4.. In Corinth, Paul spent eighteen months there because Jesus appeared to him in a vision and told him that he had numerous people there (Acts 18:1-18). Luke never mentions any of the spiritual gifts, including prayer languages, but Paul’s first epistle to the Corinthians spells out that these believers exercised them powerfully and frequently (1 Cor. 12:7-11; 14:1-40). Once again, Luke’s omissions.

5.. In Ephesus, twelve disciples believed in the Messiah, but knew only the baptism of John (19:1-7). And, as expected, it is important to understand the same biblical truths. First, the twelve men were called “disciples,” and in every instance in Acts this refers to believers in the Messiah Jesus. And Paul even called them believers (Acts 19:2). Second, they received the fullness of the Spirit and spoke in their prayer languages. Third, therefore salvation and the infilling of the Spirit are two distinct acts of God.

These cases are paradigmatic and exemplary because they illustrate that converts to the Jesus Movement or the Way had also to be filled with power and fire and this speaking gift.

However, Paul’s experience proves that Luke does not have to explicitly link the fullness of the Spirit and prayer languages every single time. Paul received the fulness of the Spirit, but his prayer language is not mentioned at that time (Acts 9:17-18). But we know that he used this gift very often (1 Cor. 14:18).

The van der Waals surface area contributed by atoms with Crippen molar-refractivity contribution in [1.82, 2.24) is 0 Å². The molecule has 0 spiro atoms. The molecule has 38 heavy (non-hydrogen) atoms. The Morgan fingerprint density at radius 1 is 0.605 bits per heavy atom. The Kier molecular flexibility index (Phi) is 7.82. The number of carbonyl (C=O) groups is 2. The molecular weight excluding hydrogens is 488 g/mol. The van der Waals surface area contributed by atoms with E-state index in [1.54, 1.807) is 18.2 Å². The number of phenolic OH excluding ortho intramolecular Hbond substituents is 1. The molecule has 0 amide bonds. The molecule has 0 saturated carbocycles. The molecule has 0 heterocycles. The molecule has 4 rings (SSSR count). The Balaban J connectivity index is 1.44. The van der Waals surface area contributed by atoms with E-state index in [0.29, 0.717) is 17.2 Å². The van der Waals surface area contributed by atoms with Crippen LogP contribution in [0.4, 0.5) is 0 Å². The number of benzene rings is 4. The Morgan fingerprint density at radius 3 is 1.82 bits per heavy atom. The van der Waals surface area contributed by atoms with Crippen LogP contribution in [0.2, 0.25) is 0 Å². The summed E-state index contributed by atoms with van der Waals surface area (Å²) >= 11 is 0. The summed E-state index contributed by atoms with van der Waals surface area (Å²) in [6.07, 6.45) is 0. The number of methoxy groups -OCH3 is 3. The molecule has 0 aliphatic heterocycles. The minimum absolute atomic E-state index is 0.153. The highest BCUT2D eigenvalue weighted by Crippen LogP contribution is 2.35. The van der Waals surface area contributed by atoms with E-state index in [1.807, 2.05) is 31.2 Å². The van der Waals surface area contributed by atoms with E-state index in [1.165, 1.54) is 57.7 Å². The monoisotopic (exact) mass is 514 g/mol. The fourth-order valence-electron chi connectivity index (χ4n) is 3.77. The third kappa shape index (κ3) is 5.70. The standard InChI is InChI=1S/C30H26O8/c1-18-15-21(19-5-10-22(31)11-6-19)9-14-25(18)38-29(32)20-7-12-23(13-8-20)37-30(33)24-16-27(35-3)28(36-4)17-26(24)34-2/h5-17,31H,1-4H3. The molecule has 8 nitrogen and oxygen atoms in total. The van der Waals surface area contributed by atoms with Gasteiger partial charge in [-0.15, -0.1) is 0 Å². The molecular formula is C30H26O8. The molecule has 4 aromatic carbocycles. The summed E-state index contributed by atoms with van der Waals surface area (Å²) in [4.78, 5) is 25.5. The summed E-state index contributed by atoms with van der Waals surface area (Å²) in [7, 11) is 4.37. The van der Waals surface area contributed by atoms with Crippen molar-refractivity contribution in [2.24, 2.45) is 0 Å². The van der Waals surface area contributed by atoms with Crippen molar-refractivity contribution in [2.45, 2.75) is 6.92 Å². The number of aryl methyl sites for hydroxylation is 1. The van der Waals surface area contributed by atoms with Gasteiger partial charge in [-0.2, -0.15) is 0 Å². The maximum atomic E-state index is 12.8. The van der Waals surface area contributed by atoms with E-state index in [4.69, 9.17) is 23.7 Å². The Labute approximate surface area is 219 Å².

Luke expects us to fill his omissions with the power of the Spirit because the entire sweep or context of his book is charismatic. It is similar to his omitting water baptism in key places. Often he does say that new converts got baptized: Acts 2:38, 41; 8:12-13, 35-38; 9:18; 10:48; 16:14-15, 31-33; 18:8; 19:5), Yet in other cases water baptism is not brought up for new converts: Acts 9:42; 11:21; 13:12, 48; 14:1; 17:12, 34.

How does this post help me grow in Christ?

Speaking in languages is a wonderful gift. You are praying the perfect prayer. In his section on tongues, Williams notes that this gift is for praise to God (Acts 2:11), speaking mysteries (1 Cor. 14:2), and offering supplication (Eph. 6:18); likewise, we should expect the interpretation to reflect those three elements. The interpretation should not be personally directive, for example.

So for thse three purposes, you should use your prayer language. Don’t let it fall into disuse. If you got it, use it! If you don’t got it and want it, seek God for it. Find someone who has the gift, and pray with him or her.


Should We Call It ‘Tongues’?

The Purpose and Importance of Spiritual Languages

Questions and Answers about Spirit-Inspired Languages

What Are Renewal Movements in Christianity?

What Is the ‘Anointing’?


1. Gifts of Spirit: Word of Wisdom

2. Gifts of the Spirit: Word of Knowledge

3. Gifts of the Spirit: Faith

4. Gifts of the Spirit: Gifts of Healings

5. Gifts of the Spirit: Workings of Miracles

6. Gifts of the Spirit: Prophecy

7. Gifts of the Spirit: Discernings of Spirits

8. Gifts of the Spirit: Spirit-Inspired Languages (‘Tongues’)

9. Gifts of the Spirit: Interpretation of Spirit-Inspired Languages


Works Cited